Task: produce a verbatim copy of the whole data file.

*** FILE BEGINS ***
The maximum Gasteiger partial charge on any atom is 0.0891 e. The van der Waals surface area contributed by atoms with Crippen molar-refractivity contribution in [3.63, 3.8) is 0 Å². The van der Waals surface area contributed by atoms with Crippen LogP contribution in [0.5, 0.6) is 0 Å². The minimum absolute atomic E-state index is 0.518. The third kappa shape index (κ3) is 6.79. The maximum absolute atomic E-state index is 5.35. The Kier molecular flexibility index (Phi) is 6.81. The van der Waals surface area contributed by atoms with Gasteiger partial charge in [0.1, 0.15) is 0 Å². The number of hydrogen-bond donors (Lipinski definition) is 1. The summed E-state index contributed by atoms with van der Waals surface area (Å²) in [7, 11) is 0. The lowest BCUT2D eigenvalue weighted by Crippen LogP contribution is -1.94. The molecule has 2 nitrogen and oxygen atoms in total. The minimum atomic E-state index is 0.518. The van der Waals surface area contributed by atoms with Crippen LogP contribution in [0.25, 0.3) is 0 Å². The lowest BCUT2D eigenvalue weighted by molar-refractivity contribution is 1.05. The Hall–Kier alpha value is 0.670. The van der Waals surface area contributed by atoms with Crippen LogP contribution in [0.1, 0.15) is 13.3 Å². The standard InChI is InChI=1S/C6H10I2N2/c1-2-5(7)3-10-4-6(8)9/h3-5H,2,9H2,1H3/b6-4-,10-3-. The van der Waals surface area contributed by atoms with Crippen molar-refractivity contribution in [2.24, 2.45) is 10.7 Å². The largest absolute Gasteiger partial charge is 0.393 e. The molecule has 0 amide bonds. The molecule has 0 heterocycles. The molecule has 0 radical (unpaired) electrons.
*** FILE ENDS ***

The maximum Gasteiger partial charge on any atom is 0.0891 e. The van der Waals surface area contributed by atoms with Crippen molar-refractivity contribution in [3.63, 3.8) is 0 Å². The van der Waals surface area contributed by atoms with Crippen LogP contribution in [0.5, 0.6) is 0 Å². The minimum absolute atomic E-state index is 0.518. The third kappa shape index (κ3) is 6.79. The maximum absolute atomic E-state index is 5.35. The Kier molecular flexibility index (Phi) is 6.81. The van der Waals surface area contributed by atoms with Gasteiger partial charge in [0.1, 0.15) is 0 Å². The number of hydrogen-bond donors (Lipinski definition) is 1. The summed E-state index contributed by atoms with van der Waals surface area (Å²) in [7, 11) is 0. The lowest BCUT2D eigenvalue weighted by Crippen LogP contribution is -1.94. The molecule has 2 nitrogen and oxygen atoms in total. The minimum atomic E-state index is 0.518. The van der Waals surface area contributed by atoms with Crippen LogP contribution in [0.25, 0.3) is 0 Å². The lowest BCUT2D eigenvalue weighted by molar-refractivity contribution is 1.05. The Hall–Kier alpha value is 0.670. The van der Waals surface area contributed by atoms with Crippen LogP contribution in [0.1, 0.15) is 13.3 Å². The standard InChI is InChI=1S/C6H10I2N2/c1-2-5(7)3-10-4-6(8)9/h3-5H,2,9H2,1H3/b6-4-,10-3-. The van der Waals surface area contributed by atoms with Crippen molar-refractivity contribution in [2.24, 2.45) is 10.7 Å². The largest absolute Gasteiger partial charge is 0.393 e. The molecule has 0 amide bonds. The molecule has 0 heterocycles. The molecule has 0 radical (unpaired) electrons.